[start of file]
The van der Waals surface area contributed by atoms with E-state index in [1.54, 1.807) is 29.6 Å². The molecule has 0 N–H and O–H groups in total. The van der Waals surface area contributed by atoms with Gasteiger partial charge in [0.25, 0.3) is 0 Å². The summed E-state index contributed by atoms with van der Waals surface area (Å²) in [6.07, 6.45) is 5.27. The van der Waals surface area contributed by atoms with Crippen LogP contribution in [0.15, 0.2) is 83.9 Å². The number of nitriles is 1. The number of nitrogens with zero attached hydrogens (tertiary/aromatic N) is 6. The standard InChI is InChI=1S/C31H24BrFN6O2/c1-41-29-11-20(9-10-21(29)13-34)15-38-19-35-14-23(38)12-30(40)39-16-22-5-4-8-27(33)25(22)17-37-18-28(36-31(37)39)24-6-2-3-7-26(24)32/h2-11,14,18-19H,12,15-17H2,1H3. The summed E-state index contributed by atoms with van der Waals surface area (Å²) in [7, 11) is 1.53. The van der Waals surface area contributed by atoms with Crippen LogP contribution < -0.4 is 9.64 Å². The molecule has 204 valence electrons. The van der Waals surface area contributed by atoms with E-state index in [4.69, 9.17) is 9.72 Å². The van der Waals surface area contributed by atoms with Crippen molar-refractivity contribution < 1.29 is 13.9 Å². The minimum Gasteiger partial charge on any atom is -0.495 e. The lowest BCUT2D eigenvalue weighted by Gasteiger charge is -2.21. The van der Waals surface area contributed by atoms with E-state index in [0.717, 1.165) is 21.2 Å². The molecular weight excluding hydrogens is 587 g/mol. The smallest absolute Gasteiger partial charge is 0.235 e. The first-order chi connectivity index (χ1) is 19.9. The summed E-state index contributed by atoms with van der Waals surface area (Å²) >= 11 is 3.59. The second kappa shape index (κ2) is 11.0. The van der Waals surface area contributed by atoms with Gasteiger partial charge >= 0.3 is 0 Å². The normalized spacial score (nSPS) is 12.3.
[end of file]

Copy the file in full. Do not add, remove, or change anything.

The van der Waals surface area contributed by atoms with E-state index in [1.54, 1.807) is 29.6 Å². The molecule has 0 N–H and O–H groups in total. The van der Waals surface area contributed by atoms with Gasteiger partial charge in [0.25, 0.3) is 0 Å². The summed E-state index contributed by atoms with van der Waals surface area (Å²) in [6.07, 6.45) is 5.27. The van der Waals surface area contributed by atoms with Crippen LogP contribution in [0.15, 0.2) is 83.9 Å². The number of nitriles is 1. The number of nitrogens with zero attached hydrogens (tertiary/aromatic N) is 6. The standard InChI is InChI=1S/C31H24BrFN6O2/c1-41-29-11-20(9-10-21(29)13-34)15-38-19-35-14-23(38)12-30(40)39-16-22-5-4-8-27(33)25(22)17-37-18-28(36-31(37)39)24-6-2-3-7-26(24)32/h2-11,14,18-19H,12,15-17H2,1H3. The summed E-state index contributed by atoms with van der Waals surface area (Å²) in [7, 11) is 1.53. The van der Waals surface area contributed by atoms with Crippen LogP contribution < -0.4 is 9.64 Å². The molecule has 204 valence electrons. The van der Waals surface area contributed by atoms with E-state index in [4.69, 9.17) is 9.72 Å². The van der Waals surface area contributed by atoms with Crippen molar-refractivity contribution < 1.29 is 13.9 Å². The minimum Gasteiger partial charge on any atom is -0.495 e. The lowest BCUT2D eigenvalue weighted by Gasteiger charge is -2.21. The van der Waals surface area contributed by atoms with E-state index in [0.717, 1.165) is 21.2 Å². The molecular weight excluding hydrogens is 587 g/mol. The smallest absolute Gasteiger partial charge is 0.235 e. The first-order chi connectivity index (χ1) is 19.9. The summed E-state index contributed by atoms with van der Waals surface area (Å²) >= 11 is 3.59. The second kappa shape index (κ2) is 11.0. The van der Waals surface area contributed by atoms with Gasteiger partial charge >= 0.3 is 0 Å². The normalized spacial score (nSPS) is 12.3.